Conky is a free system monitor tool for the X window system on Linux. It is able to monitor many system variables including CPU status, swap space, temperatures, disk storage, processes, network interfaces, battery status and a host of others and then display the information on your desktop. It can also display other things like time, calendars weather and the like. All these are available via themes with which Conky works.

Read<br />
more

Debian vs. Ubuntu Standoff – Comparing the Top Linux Solutions

Filed under
Debian
Ubuntu

Debian and Ubuntu both have fan bases that continue to advocate the superiority of their selected solution, but what is really different between them? In this article we will take a look at how both Debian and Ubuntu have been maintaining a steady position since the early days and how even to this day they are regarded as top solutions that provide some of the most trustworthy, efficient services.

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Security News

Filed under
Security
  • Security advisories for Friday
  • New Windows backdoor targets intelligence gathering

    New versions of the MM Core Windows backdoor are being used to provide a channel into victims' machines for the purpose of intelligence gathering, according to Carl Leonard, principal security analyst at Forcepoint Security Labs.

    The new versions were found by members of the Forcepoint investigations team.

    MM Core, which is also known as BaneChant, is a file-less advanced persistent threat which is executed in memory by a downloaded component. It was first reported in 2013 with the version 2.0-LNK and used the tag BaneChant in the network request sent to its command-and-control centre.

    A second version, 2.1-LNK, found shortly thereafter, had the network tag StrangeLove.

    Forcepoint researchers Nicholas Griffin and Roland Dela Paz, whose write-up on MM Core was provided to iTWire, said the two new versions they had found were 2.2-LNK (network tag BigBoss) and 2.3-LNK (SillyGoose).

  • Implementing Medical Device Cybersecurity: A Two-Stage Process

    Connectivity is ubiquitous – it’s moved beyond an overhyped buzzword and become part of life. Offering ever-advancing levels of access, control, and convenience, widespread connectivity also increases the risk of unauthorised interference in our everyday lives.

    In what many experts believe was a world first, manufacturer Johnson & Johnson recently issued a warning to patients on a cyber-vulnerability in one of its medical devices. The company announced that an insulin pump it supplies had a potential connectivity vulnerability. The wireless communication link the device used contained a potential exploit that could have been used by an unauthorised third party to alter the insulin dosage delivered to the patient.

  • Dockerfile security tuneup

    I recently watched 2 great talks on container security by Justin Cormack from Docker at Devoxx Belgium and Adrian Mouat from Container Solutions at GOTO Stockholm. We were following many of the suggestions but there was still room for improvement. So we decided it was good time to do a security tuneup of our dockerfiles.

  • FTC Sues D-Link For Pretending To Give A Damn About Hardware Security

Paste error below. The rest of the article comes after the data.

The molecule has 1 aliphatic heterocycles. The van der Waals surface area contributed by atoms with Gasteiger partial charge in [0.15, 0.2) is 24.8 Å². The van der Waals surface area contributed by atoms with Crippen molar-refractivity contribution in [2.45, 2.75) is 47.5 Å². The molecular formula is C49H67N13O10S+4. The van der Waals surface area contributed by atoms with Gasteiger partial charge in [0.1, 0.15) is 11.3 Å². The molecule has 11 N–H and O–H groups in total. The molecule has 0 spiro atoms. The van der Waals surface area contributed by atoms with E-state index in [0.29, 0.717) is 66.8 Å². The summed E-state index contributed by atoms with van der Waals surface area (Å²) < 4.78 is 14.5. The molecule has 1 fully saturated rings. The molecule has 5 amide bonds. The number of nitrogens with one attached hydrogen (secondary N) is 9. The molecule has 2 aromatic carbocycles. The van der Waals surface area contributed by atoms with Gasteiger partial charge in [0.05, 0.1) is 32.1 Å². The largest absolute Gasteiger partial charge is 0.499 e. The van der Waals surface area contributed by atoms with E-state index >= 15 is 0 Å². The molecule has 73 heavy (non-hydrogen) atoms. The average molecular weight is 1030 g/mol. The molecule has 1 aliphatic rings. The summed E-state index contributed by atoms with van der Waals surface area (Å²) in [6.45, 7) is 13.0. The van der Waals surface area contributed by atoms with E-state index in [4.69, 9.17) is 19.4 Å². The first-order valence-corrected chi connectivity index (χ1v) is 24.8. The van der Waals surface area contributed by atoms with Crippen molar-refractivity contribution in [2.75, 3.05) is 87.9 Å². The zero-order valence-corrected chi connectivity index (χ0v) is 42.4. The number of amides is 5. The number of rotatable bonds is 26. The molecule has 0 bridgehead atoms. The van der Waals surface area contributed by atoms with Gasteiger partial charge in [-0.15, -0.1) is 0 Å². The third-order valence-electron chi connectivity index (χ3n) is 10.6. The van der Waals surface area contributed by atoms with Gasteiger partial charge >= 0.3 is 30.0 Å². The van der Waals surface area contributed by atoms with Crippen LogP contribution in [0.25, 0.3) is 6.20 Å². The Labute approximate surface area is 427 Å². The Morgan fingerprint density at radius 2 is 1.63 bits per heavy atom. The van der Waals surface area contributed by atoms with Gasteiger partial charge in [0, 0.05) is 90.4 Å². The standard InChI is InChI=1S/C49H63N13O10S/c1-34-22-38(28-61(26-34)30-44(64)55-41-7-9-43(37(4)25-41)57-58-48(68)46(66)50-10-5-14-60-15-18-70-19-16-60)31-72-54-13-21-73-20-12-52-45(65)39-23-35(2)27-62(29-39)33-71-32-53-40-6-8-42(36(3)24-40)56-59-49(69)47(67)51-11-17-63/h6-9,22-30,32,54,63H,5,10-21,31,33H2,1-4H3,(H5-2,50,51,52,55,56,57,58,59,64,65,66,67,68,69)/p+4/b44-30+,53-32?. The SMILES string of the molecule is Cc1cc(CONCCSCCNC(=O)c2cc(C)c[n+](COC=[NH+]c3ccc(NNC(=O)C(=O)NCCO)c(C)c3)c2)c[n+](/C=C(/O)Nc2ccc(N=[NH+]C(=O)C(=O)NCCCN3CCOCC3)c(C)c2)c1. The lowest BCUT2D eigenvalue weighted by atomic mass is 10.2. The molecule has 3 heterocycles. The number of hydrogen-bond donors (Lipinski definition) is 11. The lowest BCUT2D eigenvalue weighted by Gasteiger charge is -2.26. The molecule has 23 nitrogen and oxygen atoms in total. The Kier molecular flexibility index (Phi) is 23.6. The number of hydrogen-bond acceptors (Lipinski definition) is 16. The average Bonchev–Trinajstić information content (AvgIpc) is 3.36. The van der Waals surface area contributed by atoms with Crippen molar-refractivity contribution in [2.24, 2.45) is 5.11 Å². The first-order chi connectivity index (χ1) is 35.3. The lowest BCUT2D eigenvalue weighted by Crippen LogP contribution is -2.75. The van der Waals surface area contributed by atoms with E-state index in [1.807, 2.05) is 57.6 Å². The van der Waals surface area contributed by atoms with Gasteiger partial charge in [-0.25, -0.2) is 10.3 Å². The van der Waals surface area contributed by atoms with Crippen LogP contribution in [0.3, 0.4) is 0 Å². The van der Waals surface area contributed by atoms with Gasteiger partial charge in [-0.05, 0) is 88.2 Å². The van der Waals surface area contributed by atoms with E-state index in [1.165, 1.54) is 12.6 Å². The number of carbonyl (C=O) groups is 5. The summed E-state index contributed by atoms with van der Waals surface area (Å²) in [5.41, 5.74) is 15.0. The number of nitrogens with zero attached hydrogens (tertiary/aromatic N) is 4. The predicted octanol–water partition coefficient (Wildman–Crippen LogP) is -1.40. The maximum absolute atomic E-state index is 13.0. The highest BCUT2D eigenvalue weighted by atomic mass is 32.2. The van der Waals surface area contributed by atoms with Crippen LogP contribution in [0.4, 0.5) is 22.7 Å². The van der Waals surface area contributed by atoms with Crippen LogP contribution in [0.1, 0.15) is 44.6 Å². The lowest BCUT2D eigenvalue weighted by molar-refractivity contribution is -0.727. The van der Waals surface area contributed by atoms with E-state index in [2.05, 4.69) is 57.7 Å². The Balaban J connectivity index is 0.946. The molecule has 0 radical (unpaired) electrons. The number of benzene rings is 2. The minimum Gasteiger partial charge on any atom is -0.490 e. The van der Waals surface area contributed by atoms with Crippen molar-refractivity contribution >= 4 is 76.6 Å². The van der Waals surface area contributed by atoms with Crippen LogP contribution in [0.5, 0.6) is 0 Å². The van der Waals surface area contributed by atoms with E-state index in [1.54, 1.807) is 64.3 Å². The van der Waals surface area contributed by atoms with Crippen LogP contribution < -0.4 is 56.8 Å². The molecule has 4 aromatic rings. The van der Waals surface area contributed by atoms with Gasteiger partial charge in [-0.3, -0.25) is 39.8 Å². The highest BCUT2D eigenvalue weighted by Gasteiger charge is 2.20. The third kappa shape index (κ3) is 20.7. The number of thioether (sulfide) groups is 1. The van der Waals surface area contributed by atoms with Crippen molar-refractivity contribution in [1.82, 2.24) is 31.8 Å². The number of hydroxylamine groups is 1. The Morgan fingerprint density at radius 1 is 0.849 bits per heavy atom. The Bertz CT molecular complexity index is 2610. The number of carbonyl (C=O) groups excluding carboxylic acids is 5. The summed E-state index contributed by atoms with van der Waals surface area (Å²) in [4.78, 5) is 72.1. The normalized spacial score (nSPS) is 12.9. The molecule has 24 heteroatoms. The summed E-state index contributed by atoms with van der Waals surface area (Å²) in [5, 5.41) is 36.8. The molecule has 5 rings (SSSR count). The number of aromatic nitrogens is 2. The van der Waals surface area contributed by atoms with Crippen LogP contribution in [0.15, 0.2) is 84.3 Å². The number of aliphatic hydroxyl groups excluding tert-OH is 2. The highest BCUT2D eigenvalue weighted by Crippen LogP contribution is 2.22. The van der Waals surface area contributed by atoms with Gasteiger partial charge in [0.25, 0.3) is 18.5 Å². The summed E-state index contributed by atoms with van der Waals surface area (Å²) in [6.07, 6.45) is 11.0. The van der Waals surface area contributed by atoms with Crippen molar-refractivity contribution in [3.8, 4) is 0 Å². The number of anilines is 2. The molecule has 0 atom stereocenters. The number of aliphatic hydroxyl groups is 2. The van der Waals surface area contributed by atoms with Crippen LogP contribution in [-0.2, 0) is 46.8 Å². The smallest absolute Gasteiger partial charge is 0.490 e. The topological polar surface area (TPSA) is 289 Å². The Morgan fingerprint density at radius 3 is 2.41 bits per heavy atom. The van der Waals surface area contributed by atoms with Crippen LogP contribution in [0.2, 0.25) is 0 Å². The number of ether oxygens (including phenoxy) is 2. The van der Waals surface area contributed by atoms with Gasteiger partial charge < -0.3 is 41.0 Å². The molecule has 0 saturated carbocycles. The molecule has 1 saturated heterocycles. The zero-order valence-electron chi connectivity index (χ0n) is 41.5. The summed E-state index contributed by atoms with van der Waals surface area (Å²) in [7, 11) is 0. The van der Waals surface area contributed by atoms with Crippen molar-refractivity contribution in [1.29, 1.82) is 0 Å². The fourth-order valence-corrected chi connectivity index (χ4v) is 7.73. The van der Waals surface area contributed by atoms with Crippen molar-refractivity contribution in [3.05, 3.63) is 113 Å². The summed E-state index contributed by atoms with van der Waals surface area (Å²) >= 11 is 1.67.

If you've been paying attention, you've probably noticed that the so-called Internet of Things isn't particularly secure. Hardware vendors were so excited to market a universe of new internet-connected devices, they treated things like privacy, security, and end-user control as afterthoughts. As a result, we've now got smart TVs, smart tea kettles, WiFi-connected barbies and all manner of other devices that are not only leaking private customer data, but are being quickly hacked, rolled into botnets, and used in historically unprecedented new, larger DDoS attacks.

    This isn't a problem exclusive to new companies breaking into the IoT space. Long-standing hardware vendors that have consistently paid lip service to security are fueling the problem. Asus, you'll recall, was dinged by the FTC last year for marketing its routers as incredibly secure, yet shipping them with easily-guessed default username/login credentials and cloud-based functionality that was easily exploitable.

    The FTC is back again, this time suing D-Link for routers and video cameras that the company claimed were "easy to secure" and delivered "advanced network security," yet were about as secure as a kitten-guarded pillow fort. Like Asus, D-Link's hardware also frequently ships with easily-guessed default login credentials. This frequently allows "hackers" (that term is generous since it takes just a few keystrokes) to peruse an ocean of unsecured cameras via search engines like Shodan, allowing them to spy on families and businesses in real time.

Games

Filed under
Gaming
  • SteamVR support for Linux looks like it's getting close

    Thanks to a Twitter tip we have word that it looks as if SteamVR support for Linux might finally be close.

  • Valve May Be Moving Closer With Their VR Linux Support

    It looks like Valve may be moving closer to debut their Linux VR support, which they demonstrated at the 2016 Dev Days and we've known they've been working on further -- including improvements to AMDGPU/RadeonSI/RADV.

  • Early Access survival game 'Rust' gains Vulkan support in a pre-release

    When they do manage to get it fixed up enough to run on Linux, I will give it a go and note some thoughts on it.

  • Rust Game Now Supports Vulkan Renderer

    Not to be confused with Rustlang, the game called Rust now has a Vulkan renderer enabled.

    For those unfamiliar with this early-access game on Steam, as self-described on its product page, "The only aim in Rust is to survive. To do this you will need to overcome struggles such as hunger, thirst and cold. Build a fire. Build a shelter. Kill animals for meat. Protect yourself from other players, and kill them for meat. Create alliances with other players and form a town. Whatever it takes to survive."

Linux Graphics

Filed under
Graphics/Benchmarks
Linux
  • Etnaviv Gallium3D Driver Lands, Premiering With Mesa 17.0